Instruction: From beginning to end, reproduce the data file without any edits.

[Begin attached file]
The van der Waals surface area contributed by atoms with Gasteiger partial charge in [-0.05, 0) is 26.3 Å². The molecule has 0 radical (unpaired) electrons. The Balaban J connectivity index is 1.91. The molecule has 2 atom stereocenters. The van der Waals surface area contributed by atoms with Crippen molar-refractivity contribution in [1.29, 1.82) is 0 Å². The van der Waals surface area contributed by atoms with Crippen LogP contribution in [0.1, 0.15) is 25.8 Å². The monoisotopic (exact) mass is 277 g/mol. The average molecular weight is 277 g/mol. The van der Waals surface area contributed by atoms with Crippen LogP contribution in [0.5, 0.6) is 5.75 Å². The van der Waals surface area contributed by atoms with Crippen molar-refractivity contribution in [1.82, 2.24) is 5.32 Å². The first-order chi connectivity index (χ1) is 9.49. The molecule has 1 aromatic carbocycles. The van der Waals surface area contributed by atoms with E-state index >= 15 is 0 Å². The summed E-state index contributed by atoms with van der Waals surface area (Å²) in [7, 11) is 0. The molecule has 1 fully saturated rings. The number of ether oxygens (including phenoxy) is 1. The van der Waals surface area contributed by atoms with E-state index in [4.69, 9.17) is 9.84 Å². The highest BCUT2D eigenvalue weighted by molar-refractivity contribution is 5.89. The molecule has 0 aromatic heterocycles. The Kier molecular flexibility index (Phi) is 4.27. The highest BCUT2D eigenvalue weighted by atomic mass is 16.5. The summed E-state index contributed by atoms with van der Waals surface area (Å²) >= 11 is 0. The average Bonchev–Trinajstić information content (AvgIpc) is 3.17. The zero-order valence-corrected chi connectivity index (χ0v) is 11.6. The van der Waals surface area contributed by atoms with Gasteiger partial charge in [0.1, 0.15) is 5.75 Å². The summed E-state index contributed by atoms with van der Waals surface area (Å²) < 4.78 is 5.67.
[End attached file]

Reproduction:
The van der Waals surface area contributed by atoms with Gasteiger partial charge in [-0.05, 0) is 26.3 Å². The molecule has 0 radical (unpaired) electrons. The Balaban J connectivity index is 1.91. The molecule has 2 atom stereocenters. The van der Waals surface area contributed by atoms with Crippen molar-refractivity contribution in [1.29, 1.82) is 0 Å². The van der Waals surface area contributed by atoms with Crippen LogP contribution in [0.1, 0.15) is 25.8 Å². The monoisotopic (exact) mass is 277 g/mol. The average molecular weight is 277 g/mol. The van der Waals surface area contributed by atoms with Crippen LogP contribution in [0.5, 0.6) is 5.75 Å². The van der Waals surface area contributed by atoms with Crippen molar-refractivity contribution in [1.82, 2.24) is 5.32 Å². The first-order chi connectivity index (χ1) is 9.49. The molecule has 1 aromatic carbocycles. The van der Waals surface area contributed by atoms with E-state index >= 15 is 0 Å². The summed E-state index contributed by atoms with van der Waals surface area (Å²) in [7, 11) is 0. The molecule has 1 fully saturated rings. The number of ether oxygens (including phenoxy) is 1. The van der Waals surface area contributed by atoms with E-state index in [4.69, 9.17) is 9.84 Å². The highest BCUT2D eigenvalue weighted by molar-refractivity contribution is 5.89. The molecule has 0 aromatic heterocycles. The Kier molecular flexibility index (Phi) is 4.27. The highest BCUT2D eigenvalue weighted by atomic mass is 16.5. The summed E-state index contributed by atoms with van der Waals surface area (Å²) >= 11 is 0. The average Bonchev–Trinajstić information content (AvgIpc) is 3.17. The zero-order valence-corrected chi connectivity index (χ0v) is 11.6. The van der Waals surface area contributed by atoms with Gasteiger partial charge in [0.1, 0.15) is 5.75 Å². The summed E-state index contributed by atoms with van der Waals surface area (Å²) < 4.78 is 5.67.